A History of Cornell

A History of Cornell

By: Morris Bishop (author), Alison Mason Kingsbury (illustrator)Hardback

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Description

Cornell University is fortunate to have as its historian a man of Morris Bishop's talents and devotion. As an accurate record and a work of art possessing form and personality, his book at once conveys the unique character of the early university-reflected in its vigorous founder, its first scholarly president, a brilliant and eccentric faculty, the hardy student body, and, sometimes unfortunately, its early architecture-and establishes Cornell's wider significance as a case history in the development of higher education. Cornell began in rebellion against the obscurantism of college education a century ago. Its record, claims the author, makes a social and cultural history of modern America. This story will undoubtedly entrance Cornellians; it will also charm a wider public. Dr. Allan Nevins, historian, wrote: "I anticipated that this book would meet the sternest tests of scholarship, insight, and literary finish. I find that it not only does this, but that it has other high merits. It shows grasp of ideas and forces. It is graphic in its presentation of character and idiosyncrasy. It lights up its story by a delightful play of humor, felicitously expressed. Its emphasis on fundamentals, without pomposity or platitude, is refreshing. Perhaps most important of all, it achieves one goal that in the history of a living university is both extremely difficult and extremely valuable: it recreates the changing atmosphere of time and place. It is written, very plainly, by a man who has known and loved Cornell and Ithaca for a long time, who has steeped himself in the traditions and spirit of the institution, and who possesses the enthusiasm and skill to convey his understanding of these intangibles to the reader." The distinct personalities of Ezra Cornell and first president Andrew Dickson White dominate the early chapters. For a vignette of the founder, see Bishop's description of "his" first buildings (Cascadilla, Morrill, McGraw, White, Sibley): "At best," he writes, "they embody the character of Ezra Cornell, grim, gray, sturdy, and economical." To the English historian, James Anthony Froude, Mr. Cornell was "the most surprising and venerable object I have seen in America." The first faculty, chosen by President White, reflected his character: "his idealism, his faith in social emancipation by education, his dislike of dogmatism, confinement, and inherited orthodoxy"; while the "romantic upstate gothic" architecture of such buildings as the President's house (now Andrew D. White Center for the Humanities), Sage Chapel, and Franklin Hall may be said to "portray the taste and Soul of Andrew Dickson White." Other memorable characters are Louis Fuertes, the beloved naturalist; his student, Hugh Troy, who once borrowed Fuertes' rhinoceros-foot wastebasket for illicit if hilarious purposes; the more noteworthy and the more eccentric among the faculty of succeeding presidential eras; and of course Napoleon, the campus dog, whose talent for hailing streetcars brought him home safely-and alone-from the Penn game. The humor in A History of Cornell is at times kindly, at times caustic, and always illuminating.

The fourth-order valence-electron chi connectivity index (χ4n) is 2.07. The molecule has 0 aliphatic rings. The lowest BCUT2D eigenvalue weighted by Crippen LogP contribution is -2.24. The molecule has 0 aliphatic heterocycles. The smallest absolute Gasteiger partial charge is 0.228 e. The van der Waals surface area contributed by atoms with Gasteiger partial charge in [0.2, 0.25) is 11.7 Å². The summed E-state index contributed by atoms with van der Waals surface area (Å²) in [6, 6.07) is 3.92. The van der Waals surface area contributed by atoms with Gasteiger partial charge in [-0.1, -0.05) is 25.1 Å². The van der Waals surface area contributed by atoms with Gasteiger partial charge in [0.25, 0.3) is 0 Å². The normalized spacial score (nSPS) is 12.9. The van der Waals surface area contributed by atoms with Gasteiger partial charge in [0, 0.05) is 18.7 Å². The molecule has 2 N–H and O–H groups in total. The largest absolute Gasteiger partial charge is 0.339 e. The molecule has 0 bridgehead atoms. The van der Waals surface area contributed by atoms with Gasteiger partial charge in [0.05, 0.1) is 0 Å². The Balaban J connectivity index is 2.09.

About Author

The late Morris Bishop was Kappa Alpha Professor of Romance Literature and University Historian at Cornell University.

Contents

1. Prelude 2. Ezra Cornell 3. Andrew D. White 4. The Conception of a University 5. The Making of a University 6. The Early Years: A Perambulation of the Campus 7. The Early Years: The Men 8. The Early Years: The Boys 9. The Early Years: The Girls 10. The Early Years: Instruction and Education 11. The Early Years: Triumphs and Trials 12. The Doubtful Years, 1876-1881 13. The Great Will Case 14. Reconstruction, 1881-1885 15. President Adams, 1885-1892 16. Cornell under President Adams: The Business of Education 17. Cornell under President Adams: The Teachers and the Taught 18. The Nineties: President Schurman and the State of New York 19. The Nineties: Cornell Medical College 20. The Nineties: The Educational Machine 21. The Nineties: Cornellians and Their Home 22. The New Century: Cornell's Soul and Body 23. The New Century: The Rise of Agriculture 24. The New Century: Cornell Medical College 25. The New Century: The Other Colleges 26. The New Century: Prewar Cornellians 27. The First War 28. Interregnum I, 1920-1921 29. President Farrand: The Campus 30. President Farrand's Regime: Organization and Administration 31. Cornell under President Farrand: Education 32. Cornell under President Farrand: Campus Life 33. Cornell under President Farrand: Athletics 34. The Medical College: Retirement of President Farrand 35. Cornell under President Day: Prewar 36. Cornell under President Day: War 37. Cornell under President Day: Postwar Administration 38. Cornell under President Day: Postwar Education and Research 39. Cornell under President Day: The Postwar Student 40. Interregnum II, 1949-1951 41. Cornell under President Malott 42. Postlude Excursus I: President White in His Library Excursus II: Boring on Titchener Excursus III: Cornell Authors Acknowledgments and Bibliographical Note Index

Product Details

  • ISBN13: 9780801400360
  • Format: Hardback
  • ID: 9780801400360
  • weight: 1134
  • ISBN10: 0801400368

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